Politics in the B.C. legislature has become toxic. That has been perhaps Christy Clark's most astute observation since becoming premier at her
party's behest a year and a half ago.
But it's long past time that Premier Clark took that observation one step further, and tried to search out the source of the toxicity that has been putrefying the legislative environment in Victoria.
We're pretty sure that she would find it close to home.
An in-depth report in Monday's Province newspaper details the source of only one of the toxic spills that have been fouling B.C.'s democratic process - a source that Premier Clark can find in her own mirror. It turns out that one of the B.C. Liberals' own special versions of political toxicity, an attack website aimed at NDP leader Adrian Dix, has been funded at least in part from provincial coffers - which makes it a particularly smelly brand of toxicity.
Of course, Premier Clark might not approve - at least, no specific approval has been traced back to her. The tax-payer-payrolled people involved earned a verbal warning, and that's it.
In what appears to have become standard political protocol in B.C. - and federally, too, for that matter - there have been no serious repercussions for a serious breach of the public trust.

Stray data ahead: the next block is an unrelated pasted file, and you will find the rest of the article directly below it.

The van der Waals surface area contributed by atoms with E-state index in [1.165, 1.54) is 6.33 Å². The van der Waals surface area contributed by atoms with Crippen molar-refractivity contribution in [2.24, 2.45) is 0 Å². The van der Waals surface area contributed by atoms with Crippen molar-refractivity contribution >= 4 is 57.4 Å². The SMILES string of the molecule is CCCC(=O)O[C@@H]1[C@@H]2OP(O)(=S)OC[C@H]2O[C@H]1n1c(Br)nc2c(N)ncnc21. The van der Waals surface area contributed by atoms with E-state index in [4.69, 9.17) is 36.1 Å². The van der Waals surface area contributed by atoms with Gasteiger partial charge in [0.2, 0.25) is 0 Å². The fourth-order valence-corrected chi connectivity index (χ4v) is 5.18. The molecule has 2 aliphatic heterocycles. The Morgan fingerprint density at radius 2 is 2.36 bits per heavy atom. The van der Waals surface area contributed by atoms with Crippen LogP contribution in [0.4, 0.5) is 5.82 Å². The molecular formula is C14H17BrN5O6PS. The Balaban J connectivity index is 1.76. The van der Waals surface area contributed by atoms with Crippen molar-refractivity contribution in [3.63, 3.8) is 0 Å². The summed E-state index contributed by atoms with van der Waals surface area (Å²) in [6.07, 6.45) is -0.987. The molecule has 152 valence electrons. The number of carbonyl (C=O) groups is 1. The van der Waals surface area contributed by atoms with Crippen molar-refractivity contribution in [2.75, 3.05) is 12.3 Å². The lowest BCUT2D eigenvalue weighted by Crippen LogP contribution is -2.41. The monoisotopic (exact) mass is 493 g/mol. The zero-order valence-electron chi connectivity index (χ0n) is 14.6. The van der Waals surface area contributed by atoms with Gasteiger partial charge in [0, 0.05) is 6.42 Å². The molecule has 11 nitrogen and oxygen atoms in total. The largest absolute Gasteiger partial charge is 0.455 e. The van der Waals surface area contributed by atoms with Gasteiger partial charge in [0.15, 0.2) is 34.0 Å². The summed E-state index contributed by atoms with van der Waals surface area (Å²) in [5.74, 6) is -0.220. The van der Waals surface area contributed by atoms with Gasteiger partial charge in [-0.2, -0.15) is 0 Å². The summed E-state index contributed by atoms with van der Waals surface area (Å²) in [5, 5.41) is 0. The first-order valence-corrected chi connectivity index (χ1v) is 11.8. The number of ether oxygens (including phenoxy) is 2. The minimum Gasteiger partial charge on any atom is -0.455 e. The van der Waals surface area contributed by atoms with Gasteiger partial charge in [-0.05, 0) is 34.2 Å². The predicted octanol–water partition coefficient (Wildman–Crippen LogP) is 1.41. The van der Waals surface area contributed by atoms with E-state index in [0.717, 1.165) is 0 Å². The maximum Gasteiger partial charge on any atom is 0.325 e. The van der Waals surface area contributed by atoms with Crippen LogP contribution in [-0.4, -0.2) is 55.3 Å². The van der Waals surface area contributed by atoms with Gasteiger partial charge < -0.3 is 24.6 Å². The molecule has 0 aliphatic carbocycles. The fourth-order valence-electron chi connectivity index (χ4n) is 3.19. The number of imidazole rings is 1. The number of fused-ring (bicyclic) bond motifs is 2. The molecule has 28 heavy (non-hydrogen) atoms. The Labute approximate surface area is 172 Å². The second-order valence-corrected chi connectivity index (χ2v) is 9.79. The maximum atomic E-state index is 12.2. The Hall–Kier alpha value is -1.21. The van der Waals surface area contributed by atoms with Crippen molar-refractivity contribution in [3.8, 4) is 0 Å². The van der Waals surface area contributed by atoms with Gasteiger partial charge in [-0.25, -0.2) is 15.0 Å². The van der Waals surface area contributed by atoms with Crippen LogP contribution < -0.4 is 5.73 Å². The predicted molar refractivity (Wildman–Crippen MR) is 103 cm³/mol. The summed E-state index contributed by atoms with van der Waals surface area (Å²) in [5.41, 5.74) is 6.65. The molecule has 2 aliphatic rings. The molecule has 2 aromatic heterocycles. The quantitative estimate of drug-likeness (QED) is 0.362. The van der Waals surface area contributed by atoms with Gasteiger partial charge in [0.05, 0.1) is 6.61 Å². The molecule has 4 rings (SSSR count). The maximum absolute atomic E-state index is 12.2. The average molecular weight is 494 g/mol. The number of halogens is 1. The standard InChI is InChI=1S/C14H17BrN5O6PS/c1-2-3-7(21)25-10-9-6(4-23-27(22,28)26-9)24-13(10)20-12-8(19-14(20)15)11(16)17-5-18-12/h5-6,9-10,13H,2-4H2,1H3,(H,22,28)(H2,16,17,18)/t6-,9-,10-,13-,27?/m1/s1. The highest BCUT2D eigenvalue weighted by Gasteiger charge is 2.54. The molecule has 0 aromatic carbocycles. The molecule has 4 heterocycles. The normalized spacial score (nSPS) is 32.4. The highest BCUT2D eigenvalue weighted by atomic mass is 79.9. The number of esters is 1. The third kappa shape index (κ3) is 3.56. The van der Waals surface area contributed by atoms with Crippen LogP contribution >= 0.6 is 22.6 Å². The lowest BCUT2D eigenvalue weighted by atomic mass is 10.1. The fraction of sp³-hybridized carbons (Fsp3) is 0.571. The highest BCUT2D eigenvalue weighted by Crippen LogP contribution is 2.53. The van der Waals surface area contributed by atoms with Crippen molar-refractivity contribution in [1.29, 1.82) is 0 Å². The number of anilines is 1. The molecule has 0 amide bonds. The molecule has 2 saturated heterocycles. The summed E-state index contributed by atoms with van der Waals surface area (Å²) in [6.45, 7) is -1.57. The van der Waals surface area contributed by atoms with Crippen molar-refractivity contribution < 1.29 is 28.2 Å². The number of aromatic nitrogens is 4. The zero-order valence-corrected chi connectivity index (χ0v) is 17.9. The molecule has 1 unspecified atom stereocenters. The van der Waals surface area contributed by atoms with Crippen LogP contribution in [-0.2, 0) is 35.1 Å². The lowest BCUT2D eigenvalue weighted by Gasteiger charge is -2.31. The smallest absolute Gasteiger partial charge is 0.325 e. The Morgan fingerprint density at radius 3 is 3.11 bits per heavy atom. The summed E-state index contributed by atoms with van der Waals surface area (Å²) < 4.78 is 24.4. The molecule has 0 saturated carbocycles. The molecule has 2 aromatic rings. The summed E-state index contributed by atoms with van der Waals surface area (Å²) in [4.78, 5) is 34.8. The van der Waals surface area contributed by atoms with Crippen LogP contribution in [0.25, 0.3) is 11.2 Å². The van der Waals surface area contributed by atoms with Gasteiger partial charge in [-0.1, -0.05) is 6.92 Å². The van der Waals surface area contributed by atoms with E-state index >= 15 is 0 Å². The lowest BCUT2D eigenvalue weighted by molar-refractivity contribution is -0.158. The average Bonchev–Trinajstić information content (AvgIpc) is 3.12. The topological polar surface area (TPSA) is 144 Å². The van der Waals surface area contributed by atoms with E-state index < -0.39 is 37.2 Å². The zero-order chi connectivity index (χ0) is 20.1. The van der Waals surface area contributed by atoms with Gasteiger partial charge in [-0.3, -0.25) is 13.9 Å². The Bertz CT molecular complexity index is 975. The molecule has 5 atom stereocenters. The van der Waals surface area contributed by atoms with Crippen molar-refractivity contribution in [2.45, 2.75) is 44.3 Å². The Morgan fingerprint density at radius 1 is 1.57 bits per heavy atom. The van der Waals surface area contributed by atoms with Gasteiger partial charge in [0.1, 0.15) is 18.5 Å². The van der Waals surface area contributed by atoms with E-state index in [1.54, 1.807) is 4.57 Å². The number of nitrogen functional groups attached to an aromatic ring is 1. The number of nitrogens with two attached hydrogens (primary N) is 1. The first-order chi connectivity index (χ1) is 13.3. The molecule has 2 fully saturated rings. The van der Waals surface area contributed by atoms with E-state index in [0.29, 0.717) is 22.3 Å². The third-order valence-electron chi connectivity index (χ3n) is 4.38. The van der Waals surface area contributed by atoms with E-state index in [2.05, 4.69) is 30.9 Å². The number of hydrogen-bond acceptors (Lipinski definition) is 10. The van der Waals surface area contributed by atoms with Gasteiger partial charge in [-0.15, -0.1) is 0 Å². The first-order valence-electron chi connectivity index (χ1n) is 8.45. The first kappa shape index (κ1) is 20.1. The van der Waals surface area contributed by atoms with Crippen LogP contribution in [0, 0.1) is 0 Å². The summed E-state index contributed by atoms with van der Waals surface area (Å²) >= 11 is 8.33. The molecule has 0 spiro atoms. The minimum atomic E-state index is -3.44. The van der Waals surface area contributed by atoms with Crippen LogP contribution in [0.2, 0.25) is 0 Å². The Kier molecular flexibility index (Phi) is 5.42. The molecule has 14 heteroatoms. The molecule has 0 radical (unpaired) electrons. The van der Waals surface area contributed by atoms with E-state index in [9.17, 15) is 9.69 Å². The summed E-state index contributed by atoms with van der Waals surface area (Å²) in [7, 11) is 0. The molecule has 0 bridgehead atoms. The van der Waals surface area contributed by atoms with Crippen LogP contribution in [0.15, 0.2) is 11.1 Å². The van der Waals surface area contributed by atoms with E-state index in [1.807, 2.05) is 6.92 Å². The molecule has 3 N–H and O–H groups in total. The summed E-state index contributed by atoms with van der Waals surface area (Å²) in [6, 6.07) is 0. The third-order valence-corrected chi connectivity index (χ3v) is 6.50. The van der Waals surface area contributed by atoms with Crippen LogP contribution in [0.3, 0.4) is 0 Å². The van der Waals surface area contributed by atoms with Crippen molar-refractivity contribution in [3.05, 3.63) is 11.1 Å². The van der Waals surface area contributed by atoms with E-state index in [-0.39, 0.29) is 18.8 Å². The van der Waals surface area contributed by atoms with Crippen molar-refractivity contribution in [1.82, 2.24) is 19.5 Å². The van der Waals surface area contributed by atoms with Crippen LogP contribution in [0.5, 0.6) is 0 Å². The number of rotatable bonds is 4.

The cantafforddix.ca website scandal is just a natural extension of tax-funded advertising whose clear aim is really to promote the governing party.
The sad fact is that this sort of manipulation of democratic principles has become so ubiquitous, that the general public expects the same sort of behaviour after the provincial election in May - regardless of whether or not the anti-Dix toxicity is successful in changing the currently anticipated outcome. We've come to expect it from all politicians.
And Premier Clark's edict shutting down that "toxic" legislature in Victoria for nearly a year means pertinent questions won't be asked, and that only makes it all the more difficult to clean up the spill.
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